The Villa Pisani is a patrician villa designed by Andrea Palladio, located in Bagnolo, a hamlet in the comune of Lonigo.
The Pisani were a rich family of Venetian nobles who owned several Villas Pisani, two of them designed by Andrea Palladio. The villa at Bagnolo was built in the 1540s and represents Palladio's first villa designed for a patrician family of Venice (his earlier villa commissions were from provincial nobility in the Vicenza area). It was designed with rusticated features to complement its rural setting; in contrast, the Villa Pisani at Montagnana in a semi-urban setting utilizes more refined motifs.
In 1570 Palladio published a version of the villa in his Four Books of Architecture. The executed villa differs noticeably from the design. The deviations may have been in response to certain conditions on the actual site.
An engraved ground plan of 1778 by Ottavio Bertotti Scamozzi, gives a clear idea of the villa as it appeared in the 18th century. There was originally a long barchessa (wing) at the back of the courtyard terminating in dovecotes that kept the villa supplied with squab; this wing was admired by Vasari, but it was demolished in the nineteenth century and replaced by a structure that bears no relation to the Palladian facade it faces.
The interior features a central T-shaped salone with barrel vaulting inspired by Roman baths; it is decorated with frescoes.
In 1996, UNESCO included the villa in the World Heritage Site 'City of Vicenza and the Palladian Villas of the Veneto'.References:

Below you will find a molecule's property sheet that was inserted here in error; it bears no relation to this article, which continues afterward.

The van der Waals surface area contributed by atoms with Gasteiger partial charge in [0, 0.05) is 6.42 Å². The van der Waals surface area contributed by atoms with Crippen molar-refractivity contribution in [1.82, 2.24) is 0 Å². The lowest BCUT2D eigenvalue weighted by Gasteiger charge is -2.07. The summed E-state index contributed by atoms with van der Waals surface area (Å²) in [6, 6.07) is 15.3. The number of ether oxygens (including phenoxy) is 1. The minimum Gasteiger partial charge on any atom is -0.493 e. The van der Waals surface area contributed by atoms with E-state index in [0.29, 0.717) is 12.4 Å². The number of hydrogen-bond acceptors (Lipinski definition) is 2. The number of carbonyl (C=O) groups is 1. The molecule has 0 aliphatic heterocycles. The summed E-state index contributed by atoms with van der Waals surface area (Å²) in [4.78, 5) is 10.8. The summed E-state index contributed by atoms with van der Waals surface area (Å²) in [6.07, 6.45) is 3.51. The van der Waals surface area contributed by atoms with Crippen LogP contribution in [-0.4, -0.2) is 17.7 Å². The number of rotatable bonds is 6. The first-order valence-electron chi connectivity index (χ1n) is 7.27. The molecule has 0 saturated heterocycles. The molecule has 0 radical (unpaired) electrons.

Narikala is an ancient fortress overlooking Tbilisi, the capital of Georgia, and the Kura River. The fortress consists of two walled sections on a steep hill between the sulphur baths and the botanical gardens of Tbilisi. On the lower court there is the recently restored St Nicholas church. Newly built in 1996–1997, it replaces the original 13th-century church that was destroyed in a fire. The new church is of 'prescribed cross' type, having doors on three sides. The internal part of the church is decorated with the frescos showing scenes both from the Bible and history of Georgia.
The fortress was established in the 4th century and it was a Persian citadel. It was considerably expanded by the Umayyads in the 7th century and later, by king David the Builder (1089–1125). Most of extant fortifications date from the 16th and 17th centuries. In 1827, parts of the fortress were damaged by an earthquake and demolished.